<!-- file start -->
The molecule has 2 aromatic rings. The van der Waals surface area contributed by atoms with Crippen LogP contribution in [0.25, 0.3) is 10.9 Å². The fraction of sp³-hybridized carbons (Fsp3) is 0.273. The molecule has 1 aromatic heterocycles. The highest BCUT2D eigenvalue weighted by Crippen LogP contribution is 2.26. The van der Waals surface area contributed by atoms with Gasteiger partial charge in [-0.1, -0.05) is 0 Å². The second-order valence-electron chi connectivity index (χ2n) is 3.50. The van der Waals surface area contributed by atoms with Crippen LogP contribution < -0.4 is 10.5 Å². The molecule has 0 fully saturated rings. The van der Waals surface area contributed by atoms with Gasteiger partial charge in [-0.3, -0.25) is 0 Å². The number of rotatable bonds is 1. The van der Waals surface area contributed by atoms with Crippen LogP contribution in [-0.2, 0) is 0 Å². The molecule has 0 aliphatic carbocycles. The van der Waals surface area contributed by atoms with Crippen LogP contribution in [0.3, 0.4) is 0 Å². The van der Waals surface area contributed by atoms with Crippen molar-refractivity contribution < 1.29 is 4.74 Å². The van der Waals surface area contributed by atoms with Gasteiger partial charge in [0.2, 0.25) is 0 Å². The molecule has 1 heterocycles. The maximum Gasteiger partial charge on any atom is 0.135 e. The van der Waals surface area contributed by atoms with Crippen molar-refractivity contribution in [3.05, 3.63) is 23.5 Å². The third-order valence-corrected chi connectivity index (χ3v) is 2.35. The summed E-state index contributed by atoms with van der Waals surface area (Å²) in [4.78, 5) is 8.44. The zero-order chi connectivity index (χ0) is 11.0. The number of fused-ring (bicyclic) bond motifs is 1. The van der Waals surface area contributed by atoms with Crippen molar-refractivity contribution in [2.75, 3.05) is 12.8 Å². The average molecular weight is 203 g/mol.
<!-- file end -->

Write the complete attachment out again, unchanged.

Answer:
The molecule has 2 aromatic rings. The van der Waals surface area contributed by atoms with Crippen LogP contribution in [0.25, 0.3) is 10.9 Å². The fraction of sp³-hybridized carbons (Fsp3) is 0.273. The molecule has 1 aromatic heterocycles. The highest BCUT2D eigenvalue weighted by Crippen LogP contribution is 2.26. The van der Waals surface area contributed by atoms with Gasteiger partial charge in [-0.1, -0.05) is 0 Å². The second-order valence-electron chi connectivity index (χ2n) is 3.50. The van der Waals surface area contributed by atoms with Crippen LogP contribution < -0.4 is 10.5 Å². The molecule has 0 fully saturated rings. The van der Waals surface area contributed by atoms with Gasteiger partial charge in [-0.3, -0.25) is 0 Å². The number of rotatable bonds is 1. The van der Waals surface area contributed by atoms with Crippen LogP contribution in [-0.2, 0) is 0 Å². The molecule has 0 aliphatic carbocycles. The van der Waals surface area contributed by atoms with Crippen LogP contribution in [0.3, 0.4) is 0 Å². The van der Waals surface area contributed by atoms with Crippen molar-refractivity contribution < 1.29 is 4.74 Å². The van der Waals surface area contributed by atoms with Gasteiger partial charge in [0.2, 0.25) is 0 Å². The molecule has 1 heterocycles. The maximum Gasteiger partial charge on any atom is 0.135 e. The van der Waals surface area contributed by atoms with Crippen molar-refractivity contribution in [3.05, 3.63) is 23.5 Å². The third-order valence-corrected chi connectivity index (χ3v) is 2.35. The summed E-state index contributed by atoms with van der Waals surface area (Å²) in [4.78, 5) is 8.44. The zero-order chi connectivity index (χ0) is 11.0. The number of fused-ring (bicyclic) bond motifs is 1. The van der Waals surface area contributed by atoms with Crippen molar-refractivity contribution in [2.75, 3.05) is 12.8 Å². The average molecular weight is 203 g/mol.